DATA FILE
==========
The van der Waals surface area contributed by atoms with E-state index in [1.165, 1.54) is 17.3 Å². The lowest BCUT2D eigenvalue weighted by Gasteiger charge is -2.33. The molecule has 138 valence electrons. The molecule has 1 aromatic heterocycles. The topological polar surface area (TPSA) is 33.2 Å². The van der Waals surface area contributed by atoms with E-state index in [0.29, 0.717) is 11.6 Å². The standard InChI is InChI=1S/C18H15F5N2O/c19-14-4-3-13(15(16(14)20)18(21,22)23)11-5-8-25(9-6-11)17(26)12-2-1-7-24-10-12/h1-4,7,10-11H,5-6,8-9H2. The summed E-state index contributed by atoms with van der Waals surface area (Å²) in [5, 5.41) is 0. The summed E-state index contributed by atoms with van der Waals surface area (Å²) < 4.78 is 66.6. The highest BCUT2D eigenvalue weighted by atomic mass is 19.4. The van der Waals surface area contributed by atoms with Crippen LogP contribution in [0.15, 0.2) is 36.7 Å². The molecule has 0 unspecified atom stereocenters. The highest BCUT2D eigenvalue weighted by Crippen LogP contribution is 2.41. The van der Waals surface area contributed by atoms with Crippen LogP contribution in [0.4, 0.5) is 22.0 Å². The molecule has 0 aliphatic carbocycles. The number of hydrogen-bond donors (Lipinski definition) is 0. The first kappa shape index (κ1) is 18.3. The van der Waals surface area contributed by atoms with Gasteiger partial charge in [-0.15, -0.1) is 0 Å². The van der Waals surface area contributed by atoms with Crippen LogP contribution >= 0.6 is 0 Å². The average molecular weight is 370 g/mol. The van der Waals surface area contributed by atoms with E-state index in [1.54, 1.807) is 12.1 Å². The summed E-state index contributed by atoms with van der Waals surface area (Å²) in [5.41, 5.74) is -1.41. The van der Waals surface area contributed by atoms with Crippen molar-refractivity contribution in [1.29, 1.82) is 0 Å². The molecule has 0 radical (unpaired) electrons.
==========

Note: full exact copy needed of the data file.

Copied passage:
The van der Waals surface area contributed by atoms with E-state index in [1.165, 1.54) is 17.3 Å². The lowest BCUT2D eigenvalue weighted by Gasteiger charge is -2.33. The molecule has 138 valence electrons. The molecule has 1 aromatic heterocycles. The topological polar surface area (TPSA) is 33.2 Å². The van der Waals surface area contributed by atoms with E-state index in [0.29, 0.717) is 11.6 Å². The standard InChI is InChI=1S/C18H15F5N2O/c19-14-4-3-13(15(16(14)20)18(21,22)23)11-5-8-25(9-6-11)17(26)12-2-1-7-24-10-12/h1-4,7,10-11H,5-6,8-9H2. The summed E-state index contributed by atoms with van der Waals surface area (Å²) in [5, 5.41) is 0. The summed E-state index contributed by atoms with van der Waals surface area (Å²) < 4.78 is 66.6. The highest BCUT2D eigenvalue weighted by atomic mass is 19.4. The van der Waals surface area contributed by atoms with Crippen LogP contribution in [0.15, 0.2) is 36.7 Å². The molecule has 0 unspecified atom stereocenters. The highest BCUT2D eigenvalue weighted by Crippen LogP contribution is 2.41. The van der Waals surface area contributed by atoms with Crippen LogP contribution in [0.4, 0.5) is 22.0 Å². The molecule has 0 aliphatic carbocycles. The number of hydrogen-bond donors (Lipinski definition) is 0. The first kappa shape index (κ1) is 18.3. The van der Waals surface area contributed by atoms with Gasteiger partial charge in [-0.15, -0.1) is 0 Å². The van der Waals surface area contributed by atoms with Crippen LogP contribution >= 0.6 is 0 Å². The average molecular weight is 370 g/mol. The van der Waals surface area contributed by atoms with E-state index in [1.54, 1.807) is 12.1 Å². The summed E-state index contributed by atoms with van der Waals surface area (Å²) in [5.41, 5.74) is -1.41. The van der Waals surface area contributed by atoms with Crippen molar-refractivity contribution in [1.29, 1.82) is 0 Å². The molecule has 0 radical (unpaired) electrons.